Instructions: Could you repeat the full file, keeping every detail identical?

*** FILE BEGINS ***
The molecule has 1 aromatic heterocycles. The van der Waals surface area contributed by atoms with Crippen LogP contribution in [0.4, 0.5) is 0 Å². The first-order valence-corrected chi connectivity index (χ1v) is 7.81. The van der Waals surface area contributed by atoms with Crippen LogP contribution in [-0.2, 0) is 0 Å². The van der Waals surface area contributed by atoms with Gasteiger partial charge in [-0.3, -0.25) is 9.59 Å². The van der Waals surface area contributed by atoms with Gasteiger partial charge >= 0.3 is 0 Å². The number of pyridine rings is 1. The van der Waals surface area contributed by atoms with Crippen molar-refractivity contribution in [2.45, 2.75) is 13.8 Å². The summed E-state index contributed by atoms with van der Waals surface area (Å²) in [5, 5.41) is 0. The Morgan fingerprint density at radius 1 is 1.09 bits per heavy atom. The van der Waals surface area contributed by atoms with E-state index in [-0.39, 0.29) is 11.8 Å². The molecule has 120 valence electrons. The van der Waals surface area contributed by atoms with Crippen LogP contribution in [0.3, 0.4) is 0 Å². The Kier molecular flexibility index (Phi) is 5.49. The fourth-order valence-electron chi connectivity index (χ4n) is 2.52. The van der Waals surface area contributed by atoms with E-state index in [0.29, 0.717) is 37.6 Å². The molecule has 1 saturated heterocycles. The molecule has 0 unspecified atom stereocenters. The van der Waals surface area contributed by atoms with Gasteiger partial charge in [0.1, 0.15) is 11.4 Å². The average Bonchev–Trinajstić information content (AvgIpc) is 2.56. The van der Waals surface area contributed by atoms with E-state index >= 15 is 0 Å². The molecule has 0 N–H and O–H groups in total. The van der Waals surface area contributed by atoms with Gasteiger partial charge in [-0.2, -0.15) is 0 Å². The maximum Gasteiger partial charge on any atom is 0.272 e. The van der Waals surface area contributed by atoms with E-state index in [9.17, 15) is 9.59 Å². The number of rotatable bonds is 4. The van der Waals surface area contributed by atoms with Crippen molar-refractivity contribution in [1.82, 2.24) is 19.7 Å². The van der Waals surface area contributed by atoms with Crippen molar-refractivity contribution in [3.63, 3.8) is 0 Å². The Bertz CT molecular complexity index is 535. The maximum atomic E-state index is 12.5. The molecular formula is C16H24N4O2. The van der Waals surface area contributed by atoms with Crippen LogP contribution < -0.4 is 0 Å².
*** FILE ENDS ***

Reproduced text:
The molecule has 1 aromatic heterocycles. The van der Waals surface area contributed by atoms with Crippen LogP contribution in [0.4, 0.5) is 0 Å². The first-order valence-corrected chi connectivity index (χ1v) is 7.81. The van der Waals surface area contributed by atoms with Crippen LogP contribution in [-0.2, 0) is 0 Å². The van der Waals surface area contributed by atoms with Gasteiger partial charge in [-0.3, -0.25) is 9.59 Å². The van der Waals surface area contributed by atoms with Gasteiger partial charge >= 0.3 is 0 Å². The number of pyridine rings is 1. The van der Waals surface area contributed by atoms with Crippen molar-refractivity contribution in [2.45, 2.75) is 13.8 Å². The summed E-state index contributed by atoms with van der Waals surface area (Å²) in [5, 5.41) is 0. The Morgan fingerprint density at radius 1 is 1.09 bits per heavy atom. The van der Waals surface area contributed by atoms with E-state index in [-0.39, 0.29) is 11.8 Å². The molecule has 120 valence electrons. The van der Waals surface area contributed by atoms with Crippen LogP contribution in [0.3, 0.4) is 0 Å². The Kier molecular flexibility index (Phi) is 5.49. The fourth-order valence-electron chi connectivity index (χ4n) is 2.52. The van der Waals surface area contributed by atoms with E-state index in [0.29, 0.717) is 37.6 Å². The molecule has 1 saturated heterocycles. The molecule has 0 unspecified atom stereocenters. The van der Waals surface area contributed by atoms with Gasteiger partial charge in [0.1, 0.15) is 11.4 Å². The average Bonchev–Trinajstić information content (AvgIpc) is 2.56. The van der Waals surface area contributed by atoms with E-state index >= 15 is 0 Å². The molecule has 0 N–H and O–H groups in total. The van der Waals surface area contributed by atoms with Gasteiger partial charge in [-0.2, -0.15) is 0 Å². The maximum Gasteiger partial charge on any atom is 0.272 e. The van der Waals surface area contributed by atoms with E-state index in [9.17, 15) is 9.59 Å². The number of rotatable bonds is 4. The van der Waals surface area contributed by atoms with Crippen molar-refractivity contribution in [1.82, 2.24) is 19.7 Å². The van der Waals surface area contributed by atoms with Crippen molar-refractivity contribution in [3.63, 3.8) is 0 Å². The Bertz CT molecular complexity index is 535. The maximum atomic E-state index is 12.5. The molecular formula is C16H24N4O2. The van der Waals surface area contributed by atoms with Crippen LogP contribution < -0.4 is 0 Å².